Dallas Cowboys: Are Dak Prescott’s bad throws too memorable?

Dak Prescott #4 of the Dallas Cowboys (Photo by Tom Pennington/Getty Images)
Dak Prescott #4 of the Dallas Cowboys (Photo by Tom Pennington/Getty Images) /

Perhaps the criticism of Dallas Cowboys quarterback Dak Prescott is born out of a few heavily-weighted bad passes…

It’s no secret there’s a divide in Cowboys Nation regarding Dak Prescott. There’s the side that appreciates Dak Prescott and what he brings to the Dallas Cowboys and there’s the side that’s wrong (I’m sorry, I couldn’t resist).

With each side of the debate yelling past each other, it’s difficult to hear the other side’s argument. As someone who’s seen all the qualitative data there is to see and dissected 100% of the All-22 coaches film, it’s increasingly harder for me to see what the heck the other side is seeing. How on earth can someone think Dak Prescott is anything but a top-10 QB in the NFL?

At this point I would normally start listing stat after stat, explaining the value added by Dak all in the proper context, and how that stacks up against the rest of the NFL. But I’ve done that a million times before:

light. Related Story. The Curious Case of Dak Prescott Hate

I’ll never convince a certain outspoken segment of Cowboys Nation Dak is anything but evil, so I’m going to focus on the decent and otherwise knowledgeable segment of Dallas Cowboys fans who don’t think Dak is a franchise quarterback: The ones who think Dak’s a good guy and want him to succeed, but just can’t can’t see anything but average play from him.

The Eye-Test

An instant punchline in the analytics community is the infamous “eye test”. When neither the film grades nor the numbers support an argument, the only thing left is the inherently unprovable eye test.

With a little help from the advanced stats department, we may be able to find some legitimacy in an otherwise false statement. The statement that Dak Prescott isn’t accurate.

Dak Prescott has put up elite numbers from an accuracy perspective. Haters originally blamed his great completion percentage on dinking and dunking. This fallacy was debunked almost instantly by looking at average depth of target along with QBR and EPA numbers which are based on game context and value added (rather than raw numbers and passer rating). Check out the related article above for more on that.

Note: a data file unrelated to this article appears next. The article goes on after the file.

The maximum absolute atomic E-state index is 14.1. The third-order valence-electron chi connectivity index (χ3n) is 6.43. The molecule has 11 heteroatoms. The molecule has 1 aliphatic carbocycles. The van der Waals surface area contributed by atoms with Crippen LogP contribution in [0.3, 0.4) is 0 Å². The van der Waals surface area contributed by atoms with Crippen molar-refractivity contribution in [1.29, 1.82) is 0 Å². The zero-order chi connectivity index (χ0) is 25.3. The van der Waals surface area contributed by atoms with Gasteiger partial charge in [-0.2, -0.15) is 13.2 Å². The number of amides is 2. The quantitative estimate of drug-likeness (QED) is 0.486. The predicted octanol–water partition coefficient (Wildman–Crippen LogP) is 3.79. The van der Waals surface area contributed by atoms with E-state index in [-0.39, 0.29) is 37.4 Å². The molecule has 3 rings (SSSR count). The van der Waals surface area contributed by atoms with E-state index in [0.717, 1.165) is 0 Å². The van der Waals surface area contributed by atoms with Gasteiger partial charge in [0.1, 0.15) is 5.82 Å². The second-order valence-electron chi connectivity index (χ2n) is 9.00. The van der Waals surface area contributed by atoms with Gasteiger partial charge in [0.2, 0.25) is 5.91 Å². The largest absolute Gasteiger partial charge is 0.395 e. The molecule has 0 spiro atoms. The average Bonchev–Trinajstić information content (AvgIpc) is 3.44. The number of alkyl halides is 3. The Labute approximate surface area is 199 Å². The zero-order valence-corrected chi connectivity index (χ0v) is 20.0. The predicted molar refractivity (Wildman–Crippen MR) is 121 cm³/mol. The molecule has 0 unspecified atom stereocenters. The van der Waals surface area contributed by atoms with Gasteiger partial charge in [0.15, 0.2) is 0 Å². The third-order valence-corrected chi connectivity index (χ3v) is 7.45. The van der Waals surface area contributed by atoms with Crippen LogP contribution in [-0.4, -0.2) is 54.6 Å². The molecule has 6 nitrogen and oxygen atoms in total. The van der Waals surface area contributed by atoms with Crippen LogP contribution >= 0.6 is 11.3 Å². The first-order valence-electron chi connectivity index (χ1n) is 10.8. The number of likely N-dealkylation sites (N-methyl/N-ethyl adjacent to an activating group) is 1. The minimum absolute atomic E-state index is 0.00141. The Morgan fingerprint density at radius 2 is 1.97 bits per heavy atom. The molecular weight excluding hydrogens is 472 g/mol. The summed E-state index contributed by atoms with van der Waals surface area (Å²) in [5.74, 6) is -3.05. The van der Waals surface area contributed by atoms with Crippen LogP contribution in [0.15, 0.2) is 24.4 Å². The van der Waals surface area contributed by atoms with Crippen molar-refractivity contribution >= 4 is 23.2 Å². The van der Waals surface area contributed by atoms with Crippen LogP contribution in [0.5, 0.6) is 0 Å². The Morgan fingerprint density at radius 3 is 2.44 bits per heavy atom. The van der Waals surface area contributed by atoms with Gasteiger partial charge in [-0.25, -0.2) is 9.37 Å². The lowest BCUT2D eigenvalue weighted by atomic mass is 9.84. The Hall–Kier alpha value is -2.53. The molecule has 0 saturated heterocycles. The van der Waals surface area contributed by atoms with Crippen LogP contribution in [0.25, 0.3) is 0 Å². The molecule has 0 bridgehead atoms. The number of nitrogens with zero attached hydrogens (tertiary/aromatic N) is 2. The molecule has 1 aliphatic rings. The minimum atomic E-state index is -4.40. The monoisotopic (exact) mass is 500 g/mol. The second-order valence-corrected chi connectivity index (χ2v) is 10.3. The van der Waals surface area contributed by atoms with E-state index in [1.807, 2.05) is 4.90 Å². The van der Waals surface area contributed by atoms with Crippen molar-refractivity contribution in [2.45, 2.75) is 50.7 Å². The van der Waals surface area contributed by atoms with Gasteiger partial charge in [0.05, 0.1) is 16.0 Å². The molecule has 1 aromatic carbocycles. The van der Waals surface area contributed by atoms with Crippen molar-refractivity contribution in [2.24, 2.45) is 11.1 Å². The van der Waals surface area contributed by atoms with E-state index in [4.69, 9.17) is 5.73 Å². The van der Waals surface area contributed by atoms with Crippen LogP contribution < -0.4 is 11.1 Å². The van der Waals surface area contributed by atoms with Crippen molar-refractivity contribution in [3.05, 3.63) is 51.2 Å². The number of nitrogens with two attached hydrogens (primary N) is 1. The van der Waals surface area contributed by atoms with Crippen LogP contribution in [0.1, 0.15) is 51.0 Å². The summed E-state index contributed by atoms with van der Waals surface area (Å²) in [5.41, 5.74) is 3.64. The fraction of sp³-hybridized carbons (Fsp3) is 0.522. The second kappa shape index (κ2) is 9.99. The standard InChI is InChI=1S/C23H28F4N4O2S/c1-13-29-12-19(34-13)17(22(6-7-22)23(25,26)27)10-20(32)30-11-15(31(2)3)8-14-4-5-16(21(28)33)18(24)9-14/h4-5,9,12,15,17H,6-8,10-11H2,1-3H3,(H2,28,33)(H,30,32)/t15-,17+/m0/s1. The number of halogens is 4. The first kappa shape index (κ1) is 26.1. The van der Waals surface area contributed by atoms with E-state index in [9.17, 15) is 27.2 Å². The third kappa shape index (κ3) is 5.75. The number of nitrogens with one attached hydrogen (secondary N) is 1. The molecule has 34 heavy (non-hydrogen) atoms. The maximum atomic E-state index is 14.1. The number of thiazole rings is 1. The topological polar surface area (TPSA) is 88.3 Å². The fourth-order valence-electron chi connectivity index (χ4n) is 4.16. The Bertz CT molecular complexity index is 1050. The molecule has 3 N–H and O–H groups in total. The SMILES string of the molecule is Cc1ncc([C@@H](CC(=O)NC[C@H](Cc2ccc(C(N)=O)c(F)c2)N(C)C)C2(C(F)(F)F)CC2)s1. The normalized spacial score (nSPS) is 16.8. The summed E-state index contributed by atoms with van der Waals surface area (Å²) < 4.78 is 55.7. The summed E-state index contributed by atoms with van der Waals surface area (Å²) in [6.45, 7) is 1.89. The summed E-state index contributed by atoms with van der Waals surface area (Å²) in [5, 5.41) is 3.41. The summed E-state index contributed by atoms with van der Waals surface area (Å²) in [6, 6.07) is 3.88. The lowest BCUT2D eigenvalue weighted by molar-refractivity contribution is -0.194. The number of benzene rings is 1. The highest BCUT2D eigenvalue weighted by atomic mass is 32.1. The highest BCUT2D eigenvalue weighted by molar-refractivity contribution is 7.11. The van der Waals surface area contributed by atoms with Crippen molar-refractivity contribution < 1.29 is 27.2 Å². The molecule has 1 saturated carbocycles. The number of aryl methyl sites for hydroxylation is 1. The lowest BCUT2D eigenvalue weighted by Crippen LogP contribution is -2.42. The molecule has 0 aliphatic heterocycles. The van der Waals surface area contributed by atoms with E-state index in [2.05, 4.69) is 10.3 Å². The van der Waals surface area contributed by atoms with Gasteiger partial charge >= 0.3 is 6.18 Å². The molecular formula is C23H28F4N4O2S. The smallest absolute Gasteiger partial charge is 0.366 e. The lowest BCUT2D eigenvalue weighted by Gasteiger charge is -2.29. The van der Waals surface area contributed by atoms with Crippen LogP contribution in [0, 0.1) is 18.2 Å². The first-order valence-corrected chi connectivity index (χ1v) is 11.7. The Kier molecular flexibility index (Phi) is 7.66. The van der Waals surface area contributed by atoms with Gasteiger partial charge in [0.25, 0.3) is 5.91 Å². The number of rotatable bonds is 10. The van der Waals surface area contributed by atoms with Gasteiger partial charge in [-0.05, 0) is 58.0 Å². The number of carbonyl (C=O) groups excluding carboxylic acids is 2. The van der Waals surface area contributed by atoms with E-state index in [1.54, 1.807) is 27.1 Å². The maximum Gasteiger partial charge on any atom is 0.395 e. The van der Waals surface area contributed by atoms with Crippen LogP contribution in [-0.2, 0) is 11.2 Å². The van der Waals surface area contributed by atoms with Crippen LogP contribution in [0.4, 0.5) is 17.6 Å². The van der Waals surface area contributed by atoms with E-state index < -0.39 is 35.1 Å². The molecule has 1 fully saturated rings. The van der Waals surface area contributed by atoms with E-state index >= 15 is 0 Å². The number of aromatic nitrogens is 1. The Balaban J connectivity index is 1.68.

Basically any throw beyond the sticks was gold for Dak. QB Data Mine even found Dak to be the most accurate QB in the NFL on 3rd-and-10+ throws that went beyond the marker. He had all the big plays. So what’s causing the failure of the eye test? I suspect two things:

  1. Unrealistic expectations
  2. Bad misses on easy throws

As with all good advanced stats, context is important. If we only break down film on one player we don’t have proper context. How can we decide what’s good and what’s bad if we don’t know how others are performing?

Perhaps it’s confirmation bias and our need to support our priors or perhaps it’s just what we happen to value in a QB.

Intolerance towards Dak’s mistakes may just be born out of unrealistic expectations. It’s easy to forget every QB makes bad throws here and there. Look no further than the Kansas City Chiefs  Super Bowl run. Patrick Mahomes, arguably the best QB we’ve seen in a decade, had some bad throws in every postseason game. Nearly half of the time he looked like an average NFL starter.

We all know he turned it on eventually and reminded us why he’s the best. But the bad throws were part of his run and cannot be ignored. Even the best QBs on the planet threw some head-scratchers here and there. For whatever reason, Dallas Cowboys fans don’t always see it that way.

What we can learn from the chart above is that Dak Prescott delivered some brilliant passes last season where the degree of difficulty was quite significant. We can also see he missed a few crazy-easy throws that you expect from a franchise QB. Could those bad misses be the illusive “eye test” his doubters cite but can’t actually prove? I suspect so.

It’s hard to forget those wide open throws into the turf. They weren’t commonplace but it’s undeniable they happened. Some people hold onto those bad throws more than they probably should and don’t care what the big picture says about his accuracy – the easy misses were just unforgivable. That’s why they see an otherwise accurate QB as inaccurate. Perhaps it’s confirmation bias and our need to support our priors or perhaps it’s just what we happen to value in a QB.

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I remember arguing Troy Aikman‘s greatness years ago saying, despite less highlight throws, he’s better than Brett Favre because he was consistently accurate all over the field while Favre had greater variance in his peaks and valleys. Dak may be more Favre than Aikman and that may be tough to accept for certain Dallas Cowboys fans.

The takeaway for both sides is that Dak Prescott makes some bad throws. He also makes some brilliant throws. Overall he’s a very accurate passer but some people may be applying extra weight to those easy opportunities that were missed. What do you think? Are you an open-mined Dallas Cowboys fan who wants to like Dak but for whatever reason can’t? Could this be the failed eye test everyone speaks of?

Related Story. The Salary Cap may drop in 2020 making Dak's contract extra challenging. light

Next. Cowboys: Yes, you can win the Super Bowl with a top-paid QB. dark

Note: The above chart from Anthony Reinhard notes dropped balls count against the passer here, indicating Dak was tagged for some misses that were actually drops. And in case you’re wondering the Dallas Cowboys led the NFL in drops last season.

  • Published on 05/26/2020 at 11:01 AM
  • Last updated at 05/26/2020 at 11:18 AM